Stephen A. Colston, Book Review Editor
The Pueblo Revolt of 1680: Conquest and Resistance in Seventeenth-Century New Mexico.
By Andrew L. Knaut. Albuquerque: University of New Mexico Press, 1995. Bibliography. Illustrations. Notes. Index. 248 pages. $29.95. Buy this book.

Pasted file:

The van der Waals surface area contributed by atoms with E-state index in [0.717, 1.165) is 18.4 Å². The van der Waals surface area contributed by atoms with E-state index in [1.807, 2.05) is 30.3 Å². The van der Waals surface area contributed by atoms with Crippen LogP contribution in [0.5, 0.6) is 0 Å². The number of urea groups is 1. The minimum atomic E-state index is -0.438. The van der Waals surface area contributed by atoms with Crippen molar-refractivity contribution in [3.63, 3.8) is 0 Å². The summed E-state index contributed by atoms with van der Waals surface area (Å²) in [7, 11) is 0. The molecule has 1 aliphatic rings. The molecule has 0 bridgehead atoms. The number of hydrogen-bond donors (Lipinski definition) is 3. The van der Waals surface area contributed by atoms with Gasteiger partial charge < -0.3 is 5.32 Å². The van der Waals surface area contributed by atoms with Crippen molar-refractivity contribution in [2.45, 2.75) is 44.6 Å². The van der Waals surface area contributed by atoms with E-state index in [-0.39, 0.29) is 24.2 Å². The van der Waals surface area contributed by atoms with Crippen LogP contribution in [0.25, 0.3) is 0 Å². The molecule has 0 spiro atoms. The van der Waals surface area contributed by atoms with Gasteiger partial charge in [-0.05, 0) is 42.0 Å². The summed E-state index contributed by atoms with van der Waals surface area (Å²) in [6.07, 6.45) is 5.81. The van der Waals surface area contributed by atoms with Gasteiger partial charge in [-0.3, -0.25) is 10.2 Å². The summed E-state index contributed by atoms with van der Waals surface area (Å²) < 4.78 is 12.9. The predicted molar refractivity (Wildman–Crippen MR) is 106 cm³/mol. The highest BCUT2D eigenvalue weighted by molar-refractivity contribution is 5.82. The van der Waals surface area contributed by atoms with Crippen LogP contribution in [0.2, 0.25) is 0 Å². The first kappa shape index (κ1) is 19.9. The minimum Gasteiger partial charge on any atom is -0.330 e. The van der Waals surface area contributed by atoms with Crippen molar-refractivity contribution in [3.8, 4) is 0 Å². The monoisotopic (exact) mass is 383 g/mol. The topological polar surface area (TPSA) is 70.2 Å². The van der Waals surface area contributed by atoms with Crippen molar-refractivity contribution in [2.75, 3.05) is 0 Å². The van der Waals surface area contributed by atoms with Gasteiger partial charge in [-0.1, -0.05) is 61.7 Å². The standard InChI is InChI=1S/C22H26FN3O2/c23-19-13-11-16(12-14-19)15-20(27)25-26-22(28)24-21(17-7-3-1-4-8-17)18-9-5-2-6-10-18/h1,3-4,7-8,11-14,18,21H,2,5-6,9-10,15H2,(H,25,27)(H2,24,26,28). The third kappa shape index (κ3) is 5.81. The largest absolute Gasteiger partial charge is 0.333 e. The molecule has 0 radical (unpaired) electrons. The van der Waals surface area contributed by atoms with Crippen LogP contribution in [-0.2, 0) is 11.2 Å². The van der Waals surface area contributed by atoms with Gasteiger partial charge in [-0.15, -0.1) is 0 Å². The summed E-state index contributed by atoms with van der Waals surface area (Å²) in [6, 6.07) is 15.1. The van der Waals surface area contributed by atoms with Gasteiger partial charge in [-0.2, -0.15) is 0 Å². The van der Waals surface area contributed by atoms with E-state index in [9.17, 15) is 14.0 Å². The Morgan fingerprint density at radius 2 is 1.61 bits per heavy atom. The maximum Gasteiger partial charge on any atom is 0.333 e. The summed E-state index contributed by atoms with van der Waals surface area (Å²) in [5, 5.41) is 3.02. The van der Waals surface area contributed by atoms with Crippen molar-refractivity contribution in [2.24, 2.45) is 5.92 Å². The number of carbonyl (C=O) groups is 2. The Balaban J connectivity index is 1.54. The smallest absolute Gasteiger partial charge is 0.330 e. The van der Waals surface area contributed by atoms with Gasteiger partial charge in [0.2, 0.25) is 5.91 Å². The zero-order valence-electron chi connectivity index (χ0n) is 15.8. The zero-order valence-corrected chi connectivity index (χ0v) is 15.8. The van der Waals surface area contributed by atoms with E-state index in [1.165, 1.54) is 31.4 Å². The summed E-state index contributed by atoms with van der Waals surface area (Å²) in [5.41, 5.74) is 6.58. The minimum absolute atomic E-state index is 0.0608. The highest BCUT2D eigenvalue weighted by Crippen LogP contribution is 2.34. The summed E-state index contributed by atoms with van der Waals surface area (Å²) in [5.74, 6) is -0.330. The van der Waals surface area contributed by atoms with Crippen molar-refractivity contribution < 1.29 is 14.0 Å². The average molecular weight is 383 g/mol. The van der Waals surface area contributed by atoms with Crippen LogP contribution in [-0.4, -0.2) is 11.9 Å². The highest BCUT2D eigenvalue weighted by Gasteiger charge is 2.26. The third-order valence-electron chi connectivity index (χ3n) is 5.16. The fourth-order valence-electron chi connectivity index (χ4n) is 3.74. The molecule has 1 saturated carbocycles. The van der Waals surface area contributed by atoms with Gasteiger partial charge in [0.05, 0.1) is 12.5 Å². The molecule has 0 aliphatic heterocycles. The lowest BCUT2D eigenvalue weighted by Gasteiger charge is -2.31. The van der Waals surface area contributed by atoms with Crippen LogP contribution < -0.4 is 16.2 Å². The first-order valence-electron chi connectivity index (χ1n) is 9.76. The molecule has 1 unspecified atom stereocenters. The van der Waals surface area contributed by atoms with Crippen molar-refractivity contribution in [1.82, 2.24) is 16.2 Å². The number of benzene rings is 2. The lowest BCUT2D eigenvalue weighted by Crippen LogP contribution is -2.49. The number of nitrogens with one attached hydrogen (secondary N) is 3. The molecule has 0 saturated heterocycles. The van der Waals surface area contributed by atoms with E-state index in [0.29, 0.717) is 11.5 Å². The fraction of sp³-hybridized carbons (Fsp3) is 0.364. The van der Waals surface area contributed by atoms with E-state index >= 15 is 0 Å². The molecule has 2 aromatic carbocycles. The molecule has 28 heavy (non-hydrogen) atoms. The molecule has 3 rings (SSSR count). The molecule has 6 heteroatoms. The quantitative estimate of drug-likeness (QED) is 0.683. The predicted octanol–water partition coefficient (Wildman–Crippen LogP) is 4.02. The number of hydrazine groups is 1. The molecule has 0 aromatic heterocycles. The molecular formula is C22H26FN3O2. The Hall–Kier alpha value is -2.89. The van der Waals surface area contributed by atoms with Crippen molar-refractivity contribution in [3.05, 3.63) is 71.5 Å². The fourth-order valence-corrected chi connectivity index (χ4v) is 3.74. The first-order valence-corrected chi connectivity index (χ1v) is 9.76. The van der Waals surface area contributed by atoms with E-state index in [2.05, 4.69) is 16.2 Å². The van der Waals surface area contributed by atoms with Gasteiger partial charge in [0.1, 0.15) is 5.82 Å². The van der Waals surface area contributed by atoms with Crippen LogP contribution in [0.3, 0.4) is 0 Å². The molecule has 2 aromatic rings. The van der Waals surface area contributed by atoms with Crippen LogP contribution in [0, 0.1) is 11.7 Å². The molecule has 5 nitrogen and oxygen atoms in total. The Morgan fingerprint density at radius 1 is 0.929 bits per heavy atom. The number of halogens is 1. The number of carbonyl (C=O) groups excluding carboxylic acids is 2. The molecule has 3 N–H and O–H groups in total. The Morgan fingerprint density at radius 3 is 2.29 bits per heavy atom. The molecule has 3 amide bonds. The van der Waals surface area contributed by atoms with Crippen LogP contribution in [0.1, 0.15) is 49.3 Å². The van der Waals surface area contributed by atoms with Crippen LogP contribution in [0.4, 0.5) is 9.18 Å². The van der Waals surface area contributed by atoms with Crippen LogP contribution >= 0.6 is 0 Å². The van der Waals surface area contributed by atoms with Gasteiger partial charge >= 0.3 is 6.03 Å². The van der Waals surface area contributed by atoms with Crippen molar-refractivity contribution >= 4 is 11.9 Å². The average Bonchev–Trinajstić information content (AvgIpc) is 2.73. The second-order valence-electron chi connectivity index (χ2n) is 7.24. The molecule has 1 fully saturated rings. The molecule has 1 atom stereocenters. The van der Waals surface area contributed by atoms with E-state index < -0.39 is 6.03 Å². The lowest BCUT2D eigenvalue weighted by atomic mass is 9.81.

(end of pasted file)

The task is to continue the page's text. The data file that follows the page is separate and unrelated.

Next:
In August 1680, Native Americans from the upper Rio Grande Valley (whom, because they resided in towns, the Spaniards designated as “Pueblos”) mounted a full-scale rebellion against Spanish rule. The attack forced Hispanic settlers, churchmen, soldiers, and civil authorities, as well as many of their native allies, to abandon the province of New Mexico for more than a dozen years. Andrew Knaut’s study is less about the 1680 revolt than of the developments which antedated this event by more than a century and which, the author convincingly demonstrates, were elements of a combustible formula that ultimately exploded in the form of the native insurrection. Two different forces–one, the Pueblos’ increasing resentment toward Spanish rule, and the other, the lessening ability of Hispanic colonists to control these native peoples–collided to create one of the most dramatic events in the history of the colonial North American frontier. Knaut has produced a carefully researched and well written book that examines Native-Hispanic stresses during more than a century of colonial life. This work should be welcomed by serious students of Southwestern and Native American history.
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